But as bad as ad frequency management is on linear TV, it’s much, much worse on ad-supported streaming services.
For me, it’s typically the one of the things that someone I’ve just met asks me about when I tell them that I work in the world of TV ad-targeting tech.
It’s also in the numbers. If you analyze smart TV data comparing linear and streaming ad delivery, you find most of the outlier heavy ad frequency per show is on streaming.
Why is that? Well, a bunch of reasons. Two of the top reasons are:
Impression-based planning. I thank my good friend and industry legend Jim Meskauskas, of Media Darwin, for pointing this out. Planning by impression weight means that when the ad server finds viewers who fit the campaign’s criteria, they get the ad over and over again until they hit the daily frequency cap, if there is one.
Multiple, disparate sellers, platforms and servers for the same ad spots. Most streaming ad inventory is sold and served by a number of different companies, each using their own frequency controls and typically supplying the same advertisers. Thus, if there are three suppliers each applying a 3X per day cap, the viewer will get that ad nine times.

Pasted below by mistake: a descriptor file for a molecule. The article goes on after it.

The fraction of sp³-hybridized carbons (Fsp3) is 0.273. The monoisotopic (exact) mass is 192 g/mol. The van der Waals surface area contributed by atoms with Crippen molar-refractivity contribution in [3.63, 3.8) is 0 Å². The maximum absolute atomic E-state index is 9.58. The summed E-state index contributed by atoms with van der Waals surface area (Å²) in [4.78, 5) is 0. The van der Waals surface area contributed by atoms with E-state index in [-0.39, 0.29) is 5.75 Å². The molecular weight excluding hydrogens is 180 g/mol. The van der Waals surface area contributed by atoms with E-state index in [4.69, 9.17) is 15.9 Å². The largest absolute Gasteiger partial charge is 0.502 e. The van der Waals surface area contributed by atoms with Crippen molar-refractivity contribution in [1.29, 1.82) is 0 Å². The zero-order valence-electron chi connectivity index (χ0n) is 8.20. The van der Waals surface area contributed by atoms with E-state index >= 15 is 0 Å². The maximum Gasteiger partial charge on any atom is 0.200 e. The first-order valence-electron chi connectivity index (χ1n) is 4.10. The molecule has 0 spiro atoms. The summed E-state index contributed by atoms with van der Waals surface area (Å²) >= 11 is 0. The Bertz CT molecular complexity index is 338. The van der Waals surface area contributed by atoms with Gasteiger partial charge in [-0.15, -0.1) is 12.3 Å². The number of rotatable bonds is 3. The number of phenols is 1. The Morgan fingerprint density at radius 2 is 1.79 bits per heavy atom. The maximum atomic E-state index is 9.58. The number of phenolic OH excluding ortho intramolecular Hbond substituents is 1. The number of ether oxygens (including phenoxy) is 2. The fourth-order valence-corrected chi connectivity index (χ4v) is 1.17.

What’s the effect of these factors?
Viewers care; streamers will too. Ad experiences will increasingly be key elements in how viewers think about their streaming services. For sure, some services will work hard to differentiate themselves with better frequency management. Netflix has already talked about it.
Brand advertisers lose. The fact that streaming ad campaigns are not planned on a reach basis, with each impression secured on a predictive, unduplicated reach basis, is bad for brand advertisers, who have massive portions of their investments wasted on empty frequency (what Erwin Ephron famously called media’s “crabgrass”).
So what? If viewers and advertisers lose because of wasted frequency, it makes a lot of sense for publishers and intermediaries to care, too. Unfortunately, intermediate DSP and SSP platforms that could actually fix the problem tend to be most focused on impression throughput rather than long-term sustainability.
I believe that how ad frequency overload is handled by the CTV ad industry could very easily define it. What do you think?